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dc.contributor.advisorHoskins, Ruth Geraldine Melonie.
dc.creatorTapfuma, Mass Masona.
dc.date.accessioned2018-01-26T07:42:20Z
dc.date.available2018-01-26T07:42:20Z
dc.date.created2016
dc.date.issued2016
dc.identifier.urihttp://hdl.handle.net/10413/14893
dc.descriptionDoctor of Philosophy in Information Science. University of KwaZulu-Natal, Pietermaritzburg 2016.en_US
dc.description.abstractDespite the establishment of institutional repositories (IRS) in Zimbabwe’s public universities, content for these repositories remains untangible. The purpose of this study was to explore the utilisation of IRs in the universities. The Unified Theory of Acceptance and Usage of Technology (UTAUT) model was used to understand individuals behaviours’ towards acceptance of technologies. The pragmatist paradigm guided the study employing the mixed methods research (MMR) approach combining quantitative and qualitative approaches. Triangulation was used to obtain a deeper understanding of the research problem. Eight public universities were surveyed including all levels of academics, research directors, library directors and IR/faculty librarians. A census, stratified and systematic sampling techniques were adopted to constitute the sample of the study. A survey was carried out aided by questionnaires and interviews. Document analysis (policies and so forth) and bibliometric analysis were also employed including attending a Zimbabwe University Libraries Consortium (ZULC) workshop. The findings of the study revealed a high awareness of OA/IRs by the academic community but content deposits were very low despite the existence of research and OA/IR policies (in some of the universities) which mandated deposit of research funded by the universities. A national repository was also established by the Research Council of Zimbabwe to link all repositories in the country while ZULC was lobbying for the development of a national OA policy. The study concluded that Zimbabwe’s university libraries faced numerous challenges in marketing and promoting of repositories, therefore, the concept of IRs remains in the infancy stage. It was recommended that: the libraries should intensify OA/IR education efforts; incentivise scholars/academics and library staff; resolve IPR issues and strengthen deposit mandates. The study would contribute to practice in the establishment, running, management and promotion of repositories and policy makers will be informed and guided in the development and implementation of OA policies and regulatory frameworks leading to the establishment of the requisite infrastructure for OA/IR establishment in all academic institutions in the country, the national repository and the national content harvesting systems. Further research to probe the causes of low deposit rates and why scholars prefer depositing elsewhere is recommended.en_US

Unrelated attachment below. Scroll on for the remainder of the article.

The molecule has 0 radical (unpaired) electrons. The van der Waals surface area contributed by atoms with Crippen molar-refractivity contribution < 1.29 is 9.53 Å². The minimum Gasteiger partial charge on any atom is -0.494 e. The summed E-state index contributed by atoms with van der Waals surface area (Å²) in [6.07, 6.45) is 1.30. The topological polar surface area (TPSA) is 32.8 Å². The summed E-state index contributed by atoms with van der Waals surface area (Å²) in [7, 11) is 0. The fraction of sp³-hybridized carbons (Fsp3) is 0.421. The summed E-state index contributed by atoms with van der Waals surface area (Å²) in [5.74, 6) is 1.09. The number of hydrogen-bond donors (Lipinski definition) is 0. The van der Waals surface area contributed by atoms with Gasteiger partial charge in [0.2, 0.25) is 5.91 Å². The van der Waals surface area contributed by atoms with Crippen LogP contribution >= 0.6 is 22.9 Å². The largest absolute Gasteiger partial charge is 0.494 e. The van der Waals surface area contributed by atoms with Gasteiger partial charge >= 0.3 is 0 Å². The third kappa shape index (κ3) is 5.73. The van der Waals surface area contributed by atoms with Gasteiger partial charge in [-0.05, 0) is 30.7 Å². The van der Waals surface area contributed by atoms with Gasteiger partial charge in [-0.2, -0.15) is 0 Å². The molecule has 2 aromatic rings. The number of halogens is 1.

dc.language.isoen_ZAen_US
dc.subjectUniversities and colleges - Zimbabwe.en_US
dc.subjectOpen access publishing.en_US
dc.subjectScholarly electronic publishing.en_US
dc.subjectInstitutional Repositories - Zimbabwe.en_US
dc.subject.otherInstitutional Repositories.en_US
dc.subject.otherScholarly communication.en_US
dc.subject.otherOpen access.en_US
dc.subject.otherUniversities in Zimbabwe.en_US
dc.titleUtilisation of open access institutional repositories in Zimbabwe’s public universities.en_US
dc.typeThesisen_US


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